The objective of this study was to examine the mechanisms (the mediating role of psychological security and the moderating role of growth mindset) underlying the association between cyberbullying victimization and depression among adolescents. A sample of 755 adolescents (Mage = 13.35 ± 1.02; 373 boys) was recruited from two junior high schools, and the participants were asked to voluntarily complete a set of measures, including the cyberbullying victimization subscale in the Chinese version of the Cyberbullying Inventory, the Chinese version of the Security Questionnaire, the Chinese version of the Center for Epidemiologic Studies Depression Scale, and the Growth Mindset Inventory. The results indicated that: (1) cyberbullying victimization was positively associated with depression through the mediating effect of psychological security and (2) both the direct association between cyberbullying victimization and depression and the indirect association through the mediating effect of psychological security were moderated by growth mindset. Specifically, growth mindset could significantly alleviate the adverse effects of cyberbullying victimization on psychological security and on depression. These findings not only shed light on the mechanisms linking cyberbullying victimization to depression among adolescents, but also provide an empirical basis for formulating prevention and/or intervention programs aimed at reducing depression levels and the negative influences of cyberbullying victimization among adolescents.

Cyberbullying victimization and adolescent depression: The mediating role of psychological security and the moderating role of growth mindset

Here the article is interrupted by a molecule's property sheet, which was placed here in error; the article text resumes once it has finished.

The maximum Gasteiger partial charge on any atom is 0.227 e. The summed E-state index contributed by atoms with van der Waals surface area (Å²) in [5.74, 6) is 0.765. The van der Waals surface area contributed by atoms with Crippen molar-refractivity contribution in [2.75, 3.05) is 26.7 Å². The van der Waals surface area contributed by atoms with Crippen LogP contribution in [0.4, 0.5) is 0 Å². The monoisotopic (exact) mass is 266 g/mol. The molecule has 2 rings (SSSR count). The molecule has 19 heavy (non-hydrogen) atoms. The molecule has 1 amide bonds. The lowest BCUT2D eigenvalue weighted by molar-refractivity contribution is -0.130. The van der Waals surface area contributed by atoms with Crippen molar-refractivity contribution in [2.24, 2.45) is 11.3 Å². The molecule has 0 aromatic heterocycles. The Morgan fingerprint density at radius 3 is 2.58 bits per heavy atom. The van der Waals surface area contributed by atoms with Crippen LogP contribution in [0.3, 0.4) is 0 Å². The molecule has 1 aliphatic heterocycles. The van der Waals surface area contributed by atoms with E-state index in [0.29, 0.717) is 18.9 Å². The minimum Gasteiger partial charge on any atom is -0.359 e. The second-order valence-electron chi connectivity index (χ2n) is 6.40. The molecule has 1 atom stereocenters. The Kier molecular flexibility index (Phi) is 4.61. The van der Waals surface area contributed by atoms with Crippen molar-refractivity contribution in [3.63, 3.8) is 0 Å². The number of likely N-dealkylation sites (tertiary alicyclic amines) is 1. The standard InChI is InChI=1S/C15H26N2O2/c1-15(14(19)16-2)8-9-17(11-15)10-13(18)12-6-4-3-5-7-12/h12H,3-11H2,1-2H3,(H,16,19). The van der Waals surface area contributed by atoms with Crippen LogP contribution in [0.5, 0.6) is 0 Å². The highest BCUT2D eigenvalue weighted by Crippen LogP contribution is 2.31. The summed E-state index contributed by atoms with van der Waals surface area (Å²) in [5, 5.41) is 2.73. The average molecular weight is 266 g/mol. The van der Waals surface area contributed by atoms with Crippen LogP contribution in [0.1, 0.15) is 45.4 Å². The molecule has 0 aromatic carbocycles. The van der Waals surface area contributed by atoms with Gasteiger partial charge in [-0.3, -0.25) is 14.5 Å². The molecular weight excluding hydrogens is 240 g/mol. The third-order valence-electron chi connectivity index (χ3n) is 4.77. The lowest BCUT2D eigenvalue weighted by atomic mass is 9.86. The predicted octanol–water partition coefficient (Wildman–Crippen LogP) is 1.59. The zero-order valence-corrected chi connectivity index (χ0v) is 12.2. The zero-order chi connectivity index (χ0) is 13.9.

He J.;Lin S.;Sun X.;Longobardi C.
2020

Abstract

The objective of this study was to examine the mechanisms (the mediating role of psychological security and the moderating role of growth mindset) underlying the association between cyberbullying victimization and depression among adolescents. A sample of 755 adolescents (Mage = 13.35 ± 1.02; 373 boys) was recruited from two junior high schools, and the participants were asked to voluntarily complete a set of measures, including the cyberbullying victimization subscale in the Chinese version of the Cyberbullying Inventory, the Chinese version of the Security Questionnaire, the Chinese version of the Center for Epidemiologic Studies Depression Scale, and the Growth Mindset Inventory. The results indicated that: (1) cyberbullying victimization was positively associated with depression through the mediating effect of psychological security and (2) both the direct association between cyberbullying victimization and depression and the indirect association through the mediating effect of psychological security were moderated by growth mindset. Specifically, growth mindset could significantly alleviate the adverse effects of cyberbullying victimization on psychological security and on depression. These findings not only shed light on the mechanisms linking cyberbullying victimization to depression among adolescents, but also provide an empirical basis for formulating prevention and/or intervention programs aimed at reducing depression levels and the negative influences of cyberbullying victimization among adolescents.
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Adolescents; Cyberbullying victimization; Depression; Growth mindset; Psychological security
Niu G.; He J.; Lin S.; Sun X.; Longobardi C.
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Utilizza questo identificativo per citare o creare un link a questo documento: http://hdl.handle.net/2318/1753938
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